1Digital Distribution of Video Games
Platforms like Steam and Xbox Marketplace have changed the way games are delivered and consumed by gamers. These have made it easier for consumers to play games without the exchange or purchase of new physical media. The first example of the digital distribution of video games was seen in 1981 with Gameline, a service which allowed Atari 2600 owners to use a specialized cartridge to connect through a phone line to a central server and rent a video game for 5–10 days. Also, computers of the 80s were capable of saving and loading games to/from cassette tapes in a tape recorder. This basically worked by interpreting the audio data as game data. This prompted some pirate FM radio stations in the 1980s to broadcast games right over FM radio every weekend.
The ancient Romans (the wealthy ones) had central heating in their homes. They used a system called 'hypocaust' that produced and circulated hot air below the floor of a room, and also warmed the walls with a series of pipes through which the hot air passed. The earliest example of such a system was the temple of Ephesus that was built in 350 B.C. Excavations at Mohenjo-Daro in what is now Pakistan have unearthed what is believed to be a hypocaust lined with bitumen-coated bricks. If it fulfilled a similar role, the structure would pre-date the earliest Roman hypocaust by as much as 2000 years.
The oldest known musical instrument is a 43,000-year-old flute that was carved from a bear femur. This is older than the extinction of Neanderthals, domestication of animals, the extinction of Ice Age mammals, and the invention of the wheel.
Ancient Romans used a mixture of limestone, water, and volcanic ash to make concrete. This mixture and its curing technique produces a stronger and more environmentally friendly concrete than modern Portland cement. By 25 B.C., Romans had even developed a recipe for concrete to be specifically used for underwater work, which is essentially the same formula we use today. After the fall of the Roman Empire, the technology to make concrete was lost for nearly 1000 years before it was found again in the 14th century.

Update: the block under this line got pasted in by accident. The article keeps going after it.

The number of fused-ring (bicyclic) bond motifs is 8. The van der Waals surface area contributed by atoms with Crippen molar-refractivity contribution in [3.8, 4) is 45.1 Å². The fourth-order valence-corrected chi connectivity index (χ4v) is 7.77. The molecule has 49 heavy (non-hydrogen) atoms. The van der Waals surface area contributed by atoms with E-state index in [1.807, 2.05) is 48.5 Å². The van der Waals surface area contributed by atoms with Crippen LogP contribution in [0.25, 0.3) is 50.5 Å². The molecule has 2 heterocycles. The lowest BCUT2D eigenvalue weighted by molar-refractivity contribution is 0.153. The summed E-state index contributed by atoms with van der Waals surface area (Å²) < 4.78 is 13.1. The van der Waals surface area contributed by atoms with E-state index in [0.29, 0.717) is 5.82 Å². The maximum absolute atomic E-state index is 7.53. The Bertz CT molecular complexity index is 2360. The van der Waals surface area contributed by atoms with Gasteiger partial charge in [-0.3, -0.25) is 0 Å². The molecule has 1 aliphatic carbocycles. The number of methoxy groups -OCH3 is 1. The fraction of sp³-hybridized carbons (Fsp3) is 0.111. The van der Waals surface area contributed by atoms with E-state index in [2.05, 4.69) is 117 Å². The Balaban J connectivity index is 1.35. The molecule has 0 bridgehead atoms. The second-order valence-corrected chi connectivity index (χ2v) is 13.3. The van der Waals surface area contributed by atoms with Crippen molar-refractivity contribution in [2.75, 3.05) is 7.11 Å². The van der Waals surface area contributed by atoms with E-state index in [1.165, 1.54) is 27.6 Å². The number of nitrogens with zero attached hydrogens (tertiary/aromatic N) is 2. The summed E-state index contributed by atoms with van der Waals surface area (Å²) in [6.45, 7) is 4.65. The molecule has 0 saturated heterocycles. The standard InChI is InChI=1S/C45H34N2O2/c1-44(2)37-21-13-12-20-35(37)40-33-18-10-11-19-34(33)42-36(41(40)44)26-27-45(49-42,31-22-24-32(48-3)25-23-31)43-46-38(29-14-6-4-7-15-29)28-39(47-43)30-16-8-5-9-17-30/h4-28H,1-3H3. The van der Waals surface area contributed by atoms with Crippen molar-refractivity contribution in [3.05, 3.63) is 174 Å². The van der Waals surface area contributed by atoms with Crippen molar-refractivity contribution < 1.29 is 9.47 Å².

The first submersible of whose construction there exists reliable information of, was designed and built by a Dutchman named Cornelis Drebbel in 1620. It had Oars that stuck through leather seals and had snorkel hoses for air. The first military submarine was the Turtle which was built in 1775. It was a hand-powered acorn-shaped device designed to accommodate a single person. The Turtle was used during the American Revolutionary War.
The earliest confirmed 3D film shown to an audience was ‘The Power of Love,’ which premiered in Los Angeles in 1922. Even before this, in 1915 audiences were presented with clips of random scenes shot in 3D at the Astor Theater in New York City.
The earliest known written reference to ivory billiard balls is in the 1588 inventory of the Duke of Norfolk. By the mid-19th century, elephants were being slaughtered for their ivory at an alarming rate, just to keep up with the demand for high-end billiard balls.
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Scottish inventor Alexander Bain received British patent in 1843 for his "Electric Printing Telegraph". The first device resembling the modern fax machine was the pantelegraph which was invented by an Italian physicist. He introduced the first commercial telefax service between Paris and Lyon in 1865, some 11 years before the invention of the telephone.
In the 1st century A.D., Greek mathematician Heron of Alexandria invented the first known automatic door. He described two different automatic door applications. The first application was used to open temple doors. The device used heat from a fire lit by the city's temple priest. After a few hours, atmospheric pressure built up in a brass vessel caused it to pump water into adjacent containers. These containers acted as weights that, through a series of ropes and pulleys, would open the temple's doors at about the time people were to arrive for prayer. Heron used a similar application to open the gates to the city.
Even in the earliest days of silent film, color was used in motion pictures. The technique utilized in the earliest color films like "Vie et Passion du Christ" ("Life and Passion of the Christ") (1903) and "A Trip to the Moon" (1902) was stenciling, in which each frame of a film was hand-colored. The process to hand-color each frame of a film — even films much shorter than the typical film of today — was painstaking, expensive, and time-consuming. The first feature film with a sound was The Jazz Singer, which was released in 1927.